It is a time to stand up and let our voices be heard.  It worked for women, African Americans, gays, farm workers, Mexican Americans… workers not belonging to a union come together and no longer remain out of sight, out of mind.  This is a time to be recognized, as particles of dust in the air become a structure that stands out on a skyline…
-Sincerely, Marcus Vega
P.S. Don’t forget to fill out your Census application.

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Dear Mom and Dad,
I feel that you finally have the right to tell the government how Fresno needs the money that they give us, and to prove how much Fresno’s population has grown over the last ten years, and that we are in need of help.
-Love your daughter, Amelia Garrido

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Dear Grandma,
I know you have lived here more than ten years.  Have you ever filled out a Census form?  Grandma, if I ask you this, it’s because I care.  What if we don’t get counted?  It’s like we’re nobodies.  In the past, people that weren’t able to be counted wish they could’ve been, and now that we can be, it seems like nobody really notices how important it is.
With much love and respect,
-Your granddaughter, Maria Valdez

The kNOw Youth Media
The kNOw works to support and equip young people with the journalism and advocacy skills they need to tell their stories and the stories of their communities.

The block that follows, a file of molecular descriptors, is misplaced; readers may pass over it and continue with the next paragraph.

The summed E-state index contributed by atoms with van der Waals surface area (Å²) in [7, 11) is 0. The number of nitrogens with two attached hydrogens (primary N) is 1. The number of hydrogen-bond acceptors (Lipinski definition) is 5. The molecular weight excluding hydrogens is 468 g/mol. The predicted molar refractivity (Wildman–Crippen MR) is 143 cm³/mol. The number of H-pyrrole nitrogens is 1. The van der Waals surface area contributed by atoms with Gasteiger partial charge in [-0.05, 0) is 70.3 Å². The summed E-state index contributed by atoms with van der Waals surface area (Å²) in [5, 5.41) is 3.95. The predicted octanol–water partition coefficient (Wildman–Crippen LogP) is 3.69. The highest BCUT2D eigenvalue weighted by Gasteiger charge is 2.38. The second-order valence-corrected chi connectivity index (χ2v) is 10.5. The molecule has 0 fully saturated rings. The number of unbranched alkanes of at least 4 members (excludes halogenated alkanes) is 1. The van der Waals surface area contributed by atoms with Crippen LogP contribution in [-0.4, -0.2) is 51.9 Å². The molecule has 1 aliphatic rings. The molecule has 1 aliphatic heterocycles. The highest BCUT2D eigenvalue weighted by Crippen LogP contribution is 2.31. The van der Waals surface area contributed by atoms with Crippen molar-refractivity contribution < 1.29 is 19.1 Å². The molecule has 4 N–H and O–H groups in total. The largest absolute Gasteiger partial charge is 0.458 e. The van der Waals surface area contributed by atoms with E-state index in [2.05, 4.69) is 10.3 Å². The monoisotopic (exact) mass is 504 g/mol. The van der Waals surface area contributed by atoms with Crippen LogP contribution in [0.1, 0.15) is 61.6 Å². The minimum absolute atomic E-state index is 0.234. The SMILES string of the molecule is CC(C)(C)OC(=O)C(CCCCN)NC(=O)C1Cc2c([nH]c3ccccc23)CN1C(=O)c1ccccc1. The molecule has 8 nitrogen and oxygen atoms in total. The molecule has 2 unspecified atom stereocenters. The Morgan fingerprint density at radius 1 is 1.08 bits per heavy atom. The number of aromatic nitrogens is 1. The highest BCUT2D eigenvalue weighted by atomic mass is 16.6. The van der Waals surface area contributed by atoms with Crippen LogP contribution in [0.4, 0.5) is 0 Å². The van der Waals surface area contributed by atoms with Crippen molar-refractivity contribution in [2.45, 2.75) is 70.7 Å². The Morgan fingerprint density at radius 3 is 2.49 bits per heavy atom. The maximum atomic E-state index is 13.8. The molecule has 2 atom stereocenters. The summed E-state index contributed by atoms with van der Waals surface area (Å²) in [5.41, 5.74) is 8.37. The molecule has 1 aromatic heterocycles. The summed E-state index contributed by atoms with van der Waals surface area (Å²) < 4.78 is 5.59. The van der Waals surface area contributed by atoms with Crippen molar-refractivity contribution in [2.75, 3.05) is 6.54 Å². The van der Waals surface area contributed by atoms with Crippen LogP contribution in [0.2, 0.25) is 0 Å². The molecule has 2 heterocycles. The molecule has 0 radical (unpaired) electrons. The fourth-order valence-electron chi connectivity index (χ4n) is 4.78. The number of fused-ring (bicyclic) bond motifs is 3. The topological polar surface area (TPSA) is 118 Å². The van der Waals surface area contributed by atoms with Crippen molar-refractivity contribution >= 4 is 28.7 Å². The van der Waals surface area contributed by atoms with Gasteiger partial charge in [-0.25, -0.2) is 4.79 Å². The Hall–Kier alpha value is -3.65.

In 2006, over 25 youth began participating in weekly after-school writing workshops where they congregated in the hallway of a two-story building in West Fresno and learned the essentials of creating media and telling their stories. The group evolved over the next five years and is now proudly recognized as The kNOw Youth Media.

Through our program, we create opportunities for our youth participants, who in turn create long-term positive change in their communities. Our approach weaves youth development and youth media innovation to produce our biannual youth publication, multimedia projects, and community forums.

The kNOw began as a project of New America Media, which was the country’s first and largest national collaboration and advocate of 2000 ethnic news organizations. In 2018 The kNOw became a project of Youth Leadership Institute.